VINDICATED, yet with bitter memories, Jefferson resigned his seat in the House the same day he had triumphed. His resolve was firm; he was shaking the dust of politics from his feet, and even the flattering amends offered by the Assembly in appointing him as a delegate to Congress was thrust aside.1
The Monticello to which he returned had been spared most of the crippling damage that his other plantations had sustained. True, it had been temporarily occupied by the enemy, but the particular enemy had scrupulously refrained from harm. Some slaves, however, had wandered off in the confusion; and Jefferson tried to get them back. George Wythe, in Williamsburg, reported that one such had been found and was being returned under guard; if Jefferson would send him descriptions of the missing servants, he would search for them. The recession of the British power had left these pathetic seekers after freedom stranded, and some were hiding in the neighborhood.2
What Monticello looked like at about this time, and what Jefferson himself looked like to an observing Frenchman, may be gleaned from the account of the Marquis de Chastellux, who during this period of war and turmoil, amused himself by traveling leisurely through the distracted States and jotting down notes of what he saw.
He came to Monticello in the spring of 1782 and described its master as "not yet forty, tall, and with a mild and pleasing countenance, but whose mind and understanding are ample substitutes for every exterior grace. An American, who without ever having quitted his own country, is at once a musician, skilled in drawing, a geometrician, an astronomer, a natural philosopher, legislator, and statesman." To complete the idyllic picture, this paragon had "a mild and amiable wife, charming children, of whose education he himself takes charge, a house to embellish, great provisions to improve, and the arts and sciences to cultivate."3 To add to the noble marquis's delight, he and his host discovered a mutual enthusiasm, Ossian, and discoursed that fabled poet's merits over many a bowl of punch.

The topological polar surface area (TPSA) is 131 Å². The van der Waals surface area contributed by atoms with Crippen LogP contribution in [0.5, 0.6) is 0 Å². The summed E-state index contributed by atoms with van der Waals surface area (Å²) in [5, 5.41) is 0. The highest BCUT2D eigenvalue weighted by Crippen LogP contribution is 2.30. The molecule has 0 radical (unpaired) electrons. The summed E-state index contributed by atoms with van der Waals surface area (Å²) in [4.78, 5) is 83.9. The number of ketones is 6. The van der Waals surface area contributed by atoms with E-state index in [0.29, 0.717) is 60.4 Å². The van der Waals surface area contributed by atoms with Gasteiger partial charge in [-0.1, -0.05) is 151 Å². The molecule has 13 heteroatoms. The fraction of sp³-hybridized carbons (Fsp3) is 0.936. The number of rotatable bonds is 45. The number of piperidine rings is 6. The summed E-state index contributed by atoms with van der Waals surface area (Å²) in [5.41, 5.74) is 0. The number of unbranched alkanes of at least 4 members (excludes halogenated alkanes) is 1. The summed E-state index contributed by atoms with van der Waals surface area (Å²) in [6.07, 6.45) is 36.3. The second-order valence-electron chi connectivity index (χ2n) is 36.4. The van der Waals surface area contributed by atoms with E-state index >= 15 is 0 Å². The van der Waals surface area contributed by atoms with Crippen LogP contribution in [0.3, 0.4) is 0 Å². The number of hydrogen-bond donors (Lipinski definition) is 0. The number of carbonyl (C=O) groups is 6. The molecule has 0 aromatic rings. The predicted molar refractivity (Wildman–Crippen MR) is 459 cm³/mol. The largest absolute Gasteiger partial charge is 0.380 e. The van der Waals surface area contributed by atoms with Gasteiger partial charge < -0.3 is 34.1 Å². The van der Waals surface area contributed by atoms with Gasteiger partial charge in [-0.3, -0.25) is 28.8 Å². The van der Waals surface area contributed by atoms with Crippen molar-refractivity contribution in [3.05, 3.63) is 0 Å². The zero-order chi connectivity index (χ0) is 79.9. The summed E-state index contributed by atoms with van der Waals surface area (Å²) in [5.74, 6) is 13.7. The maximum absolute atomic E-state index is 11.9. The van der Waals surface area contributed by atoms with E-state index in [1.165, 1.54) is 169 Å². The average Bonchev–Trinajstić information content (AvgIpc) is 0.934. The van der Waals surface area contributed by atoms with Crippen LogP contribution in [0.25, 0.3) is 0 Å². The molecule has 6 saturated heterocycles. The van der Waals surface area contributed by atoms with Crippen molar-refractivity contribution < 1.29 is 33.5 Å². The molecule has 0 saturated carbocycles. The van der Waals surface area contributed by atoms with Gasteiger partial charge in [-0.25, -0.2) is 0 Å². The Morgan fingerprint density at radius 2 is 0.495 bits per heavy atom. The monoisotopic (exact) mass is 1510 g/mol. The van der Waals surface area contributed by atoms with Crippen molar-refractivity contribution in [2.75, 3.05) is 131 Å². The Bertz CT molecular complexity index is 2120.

The buildings at Monticello evoked a similar, if perhaps more critical enthusiasm. "This house," he wrote, "of which Mr. Jefferson was the architect, and often one of the workmen, is rather elegant, and in the Italian taste, though not without fault; it consists of one large square pavilion, the entrance of which is by two porticos, ornamented with